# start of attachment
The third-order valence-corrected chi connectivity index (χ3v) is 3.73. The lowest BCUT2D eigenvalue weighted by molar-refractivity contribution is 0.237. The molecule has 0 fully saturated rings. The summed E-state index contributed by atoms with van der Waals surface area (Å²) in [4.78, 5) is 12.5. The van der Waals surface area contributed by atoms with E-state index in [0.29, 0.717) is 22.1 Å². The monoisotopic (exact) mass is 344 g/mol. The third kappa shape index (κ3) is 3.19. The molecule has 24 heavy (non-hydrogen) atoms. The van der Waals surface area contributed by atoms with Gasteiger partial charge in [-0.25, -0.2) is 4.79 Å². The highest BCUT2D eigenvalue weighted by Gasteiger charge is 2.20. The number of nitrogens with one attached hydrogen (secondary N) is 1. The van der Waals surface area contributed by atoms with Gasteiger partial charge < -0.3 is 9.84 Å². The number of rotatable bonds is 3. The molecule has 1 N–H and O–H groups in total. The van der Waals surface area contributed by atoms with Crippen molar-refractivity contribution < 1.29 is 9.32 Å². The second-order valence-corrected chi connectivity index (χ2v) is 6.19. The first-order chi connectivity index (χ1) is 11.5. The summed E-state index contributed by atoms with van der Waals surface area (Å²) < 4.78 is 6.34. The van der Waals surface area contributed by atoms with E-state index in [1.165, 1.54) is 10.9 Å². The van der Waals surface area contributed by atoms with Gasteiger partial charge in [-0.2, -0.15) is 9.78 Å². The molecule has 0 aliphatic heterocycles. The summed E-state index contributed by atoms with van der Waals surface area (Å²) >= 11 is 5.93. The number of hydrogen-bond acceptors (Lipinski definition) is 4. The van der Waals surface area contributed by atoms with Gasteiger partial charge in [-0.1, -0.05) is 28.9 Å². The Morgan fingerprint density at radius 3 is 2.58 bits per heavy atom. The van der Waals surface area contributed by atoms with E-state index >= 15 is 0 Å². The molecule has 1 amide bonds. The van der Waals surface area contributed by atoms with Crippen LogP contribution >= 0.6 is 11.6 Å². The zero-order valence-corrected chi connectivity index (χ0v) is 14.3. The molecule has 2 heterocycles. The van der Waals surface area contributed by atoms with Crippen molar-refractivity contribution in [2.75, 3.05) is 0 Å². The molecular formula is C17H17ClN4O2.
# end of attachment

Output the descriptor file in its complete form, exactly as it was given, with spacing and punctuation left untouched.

The third-order valence-corrected chi connectivity index (χ3v) is 3.73. The lowest BCUT2D eigenvalue weighted by molar-refractivity contribution is 0.237. The molecule has 0 fully saturated rings. The summed E-state index contributed by atoms with van der Waals surface area (Å²) in [4.78, 5) is 12.5. The van der Waals surface area contributed by atoms with E-state index in [0.29, 0.717) is 22.1 Å². The monoisotopic (exact) mass is 344 g/mol. The third kappa shape index (κ3) is 3.19. The molecule has 24 heavy (non-hydrogen) atoms. The van der Waals surface area contributed by atoms with Gasteiger partial charge in [-0.25, -0.2) is 4.79 Å². The highest BCUT2D eigenvalue weighted by Gasteiger charge is 2.20. The number of nitrogens with one attached hydrogen (secondary N) is 1. The van der Waals surface area contributed by atoms with Gasteiger partial charge < -0.3 is 9.84 Å². The number of rotatable bonds is 3. The molecule has 1 N–H and O–H groups in total. The van der Waals surface area contributed by atoms with Crippen molar-refractivity contribution < 1.29 is 9.32 Å². The second-order valence-corrected chi connectivity index (χ2v) is 6.19. The first-order chi connectivity index (χ1) is 11.5. The summed E-state index contributed by atoms with van der Waals surface area (Å²) < 4.78 is 6.34. The van der Waals surface area contributed by atoms with E-state index in [1.165, 1.54) is 10.9 Å². The van der Waals surface area contributed by atoms with Gasteiger partial charge in [-0.2, -0.15) is 9.78 Å². The molecule has 0 aliphatic heterocycles. The summed E-state index contributed by atoms with van der Waals surface area (Å²) >= 11 is 5.93. The number of hydrogen-bond acceptors (Lipinski definition) is 4. The van der Waals surface area contributed by atoms with Gasteiger partial charge in [-0.1, -0.05) is 28.9 Å². The Morgan fingerprint density at radius 3 is 2.58 bits per heavy atom. The van der Waals surface area contributed by atoms with E-state index >= 15 is 0 Å². The molecule has 1 amide bonds. The van der Waals surface area contributed by atoms with Crippen LogP contribution >= 0.6 is 11.6 Å². The zero-order valence-corrected chi connectivity index (χ0v) is 14.3. The molecule has 2 heterocycles. The van der Waals surface area contributed by atoms with Crippen molar-refractivity contribution in [2.75, 3.05) is 0 Å². The molecular formula is C17H17ClN4O2.